Ice skating is a popular winter sport, as well as a mode of transportation, in a variety of northern countries. Seasonal rinks are often built in warmer climates as well, especially for the traditional winter holidays, such as Christmas. Several Olympic sports are carried out on ice skates, including figure skating, speed skating, and hockey. Nations from all over the world field skating teams, thanks to indoor rinks that make it possible year round.
Specialized skating shoes, usually with a single blade, are required for ice skating, and people who practice this sport skate around on an icy area, such as an ice rink or frozen body of water. Skate blades are also sold separately for attachment to conventional shoes, although skaters should be careful to make sure that they have enough ankle support. Skilled ice skaters can execute complex jumps and other movements, while beginners often find themselves flat on the ice more frequently than they would like.
Crude ice skates have been found dating back to 3,000 BCE, suggesting that humans have been using blades to get around on ice for thousands of years. These early skates were made of bone, and they were designed to be tied to existing footwear with leather straps. Other early skates were made from wood and stone that were tooled in a variety of ways for the best skating experience. In the 1600s, skates made from metal began to appear, with the idea of a skating shoe emerging in the 1800s.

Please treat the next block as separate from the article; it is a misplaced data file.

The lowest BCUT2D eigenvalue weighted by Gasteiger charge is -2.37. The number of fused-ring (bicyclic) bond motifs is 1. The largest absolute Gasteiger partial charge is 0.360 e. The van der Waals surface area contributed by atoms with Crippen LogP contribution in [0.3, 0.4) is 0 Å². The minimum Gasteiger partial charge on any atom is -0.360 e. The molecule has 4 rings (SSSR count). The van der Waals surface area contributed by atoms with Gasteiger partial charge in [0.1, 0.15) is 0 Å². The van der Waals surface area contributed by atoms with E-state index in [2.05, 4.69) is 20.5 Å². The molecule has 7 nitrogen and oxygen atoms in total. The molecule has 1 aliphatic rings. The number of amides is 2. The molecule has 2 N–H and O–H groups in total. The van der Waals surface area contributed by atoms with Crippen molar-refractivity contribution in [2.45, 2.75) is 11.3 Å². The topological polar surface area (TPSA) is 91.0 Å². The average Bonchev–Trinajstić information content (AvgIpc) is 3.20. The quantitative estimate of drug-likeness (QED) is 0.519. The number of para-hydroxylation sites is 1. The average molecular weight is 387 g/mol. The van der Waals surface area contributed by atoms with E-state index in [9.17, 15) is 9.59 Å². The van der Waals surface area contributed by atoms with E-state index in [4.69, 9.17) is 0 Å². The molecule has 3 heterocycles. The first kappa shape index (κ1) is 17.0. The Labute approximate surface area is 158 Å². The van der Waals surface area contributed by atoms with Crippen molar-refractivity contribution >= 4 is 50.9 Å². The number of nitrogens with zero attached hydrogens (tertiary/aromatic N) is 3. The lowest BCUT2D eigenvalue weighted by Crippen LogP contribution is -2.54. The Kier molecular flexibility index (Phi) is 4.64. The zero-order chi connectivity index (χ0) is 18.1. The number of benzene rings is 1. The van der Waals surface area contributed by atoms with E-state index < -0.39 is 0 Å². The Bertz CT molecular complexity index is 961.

As many prints commemorating the holiday season suggest, ice skating has been a popular form of entertainment for all economic classes for centuries, with some northern cities holding large fairs on the winter ice. In some northern cities, it was also more efficient to travel on ice skates than via conventional roads. Skating competitions emerged in Scandinavia, where almost all citizens knew how to skate and spent much time in the winter racing on frozen bodies of water, and later dancing to music as well.
Until the late 1870s, ice skating was only possible in northern winters, when lakes, ponds, and rivers would freeze over enough to bear weight. In 1876, John Gamgee built an indoor refrigerated rink in London, which became an overnight success. With the introduction of the Zamboni® resurfacing machine, a specialized machine used for rink maintenance, ice skaters are able to enjoy smooth surfaces to skate on at all times of the year, all over the globe.